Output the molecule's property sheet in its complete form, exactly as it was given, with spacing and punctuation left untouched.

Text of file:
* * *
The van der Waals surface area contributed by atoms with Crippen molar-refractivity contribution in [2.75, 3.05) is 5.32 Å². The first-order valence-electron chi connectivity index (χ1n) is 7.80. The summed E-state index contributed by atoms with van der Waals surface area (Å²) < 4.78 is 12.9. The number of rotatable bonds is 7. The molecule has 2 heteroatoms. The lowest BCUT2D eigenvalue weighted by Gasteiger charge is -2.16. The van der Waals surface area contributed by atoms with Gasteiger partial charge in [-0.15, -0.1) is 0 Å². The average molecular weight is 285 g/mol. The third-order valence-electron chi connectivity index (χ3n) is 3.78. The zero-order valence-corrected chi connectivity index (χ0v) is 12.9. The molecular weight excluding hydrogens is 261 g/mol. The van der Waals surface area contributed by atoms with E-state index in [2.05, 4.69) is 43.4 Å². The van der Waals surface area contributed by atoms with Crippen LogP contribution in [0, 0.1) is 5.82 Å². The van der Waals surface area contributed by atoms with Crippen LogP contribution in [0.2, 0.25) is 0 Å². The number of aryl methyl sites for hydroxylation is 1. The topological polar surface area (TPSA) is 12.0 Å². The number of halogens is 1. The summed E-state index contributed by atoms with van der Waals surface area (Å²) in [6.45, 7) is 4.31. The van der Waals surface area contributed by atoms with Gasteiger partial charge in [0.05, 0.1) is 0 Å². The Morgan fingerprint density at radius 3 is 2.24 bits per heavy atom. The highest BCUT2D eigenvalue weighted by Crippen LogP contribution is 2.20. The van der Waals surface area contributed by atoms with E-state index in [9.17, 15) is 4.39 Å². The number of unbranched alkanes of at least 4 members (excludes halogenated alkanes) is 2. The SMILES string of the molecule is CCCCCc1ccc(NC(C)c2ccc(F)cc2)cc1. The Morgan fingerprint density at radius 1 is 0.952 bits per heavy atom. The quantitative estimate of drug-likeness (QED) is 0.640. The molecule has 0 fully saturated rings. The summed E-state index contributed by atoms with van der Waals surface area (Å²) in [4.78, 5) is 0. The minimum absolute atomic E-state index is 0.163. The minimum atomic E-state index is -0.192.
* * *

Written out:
The van der Waals surface area contributed by atoms with Crippen molar-refractivity contribution in [2.75, 3.05) is 5.32 Å². The first-order valence-electron chi connectivity index (χ1n) is 7.80. The summed E-state index contributed by atoms with van der Waals surface area (Å²) < 4.78 is 12.9. The number of rotatable bonds is 7. The molecule has 2 heteroatoms. The lowest BCUT2D eigenvalue weighted by Gasteiger charge is -2.16. The van der Waals surface area contributed by atoms with Gasteiger partial charge in [-0.15, -0.1) is 0 Å². The average molecular weight is 285 g/mol. The third-order valence-electron chi connectivity index (χ3n) is 3.78. The zero-order valence-corrected chi connectivity index (χ0v) is 12.9. The molecular weight excluding hydrogens is 261 g/mol. The van der Waals surface area contributed by atoms with E-state index in [2.05, 4.69) is 43.4 Å². The van der Waals surface area contributed by atoms with Crippen LogP contribution in [0, 0.1) is 5.82 Å². The van der Waals surface area contributed by atoms with Crippen LogP contribution in [0.2, 0.25) is 0 Å². The number of aryl methyl sites for hydroxylation is 1. The topological polar surface area (TPSA) is 12.0 Å². The number of halogens is 1. The summed E-state index contributed by atoms with van der Waals surface area (Å²) in [6.45, 7) is 4.31. The van der Waals surface area contributed by atoms with Gasteiger partial charge in [0.05, 0.1) is 0 Å². The Morgan fingerprint density at radius 3 is 2.24 bits per heavy atom. The highest BCUT2D eigenvalue weighted by Crippen LogP contribution is 2.20. The van der Waals surface area contributed by atoms with E-state index in [9.17, 15) is 4.39 Å². The number of unbranched alkanes of at least 4 members (excludes halogenated alkanes) is 2. The SMILES string of the molecule is CCCCCc1ccc(NC(C)c2ccc(F)cc2)cc1. The Morgan fingerprint density at radius 1 is 0.952 bits per heavy atom. The quantitative estimate of drug-likeness (QED) is 0.640. The molecule has 0 fully saturated rings. The summed E-state index contributed by atoms with van der Waals surface area (Å²) in [4.78, 5) is 0. The minimum absolute atomic E-state index is 0.163. The minimum atomic E-state index is -0.192.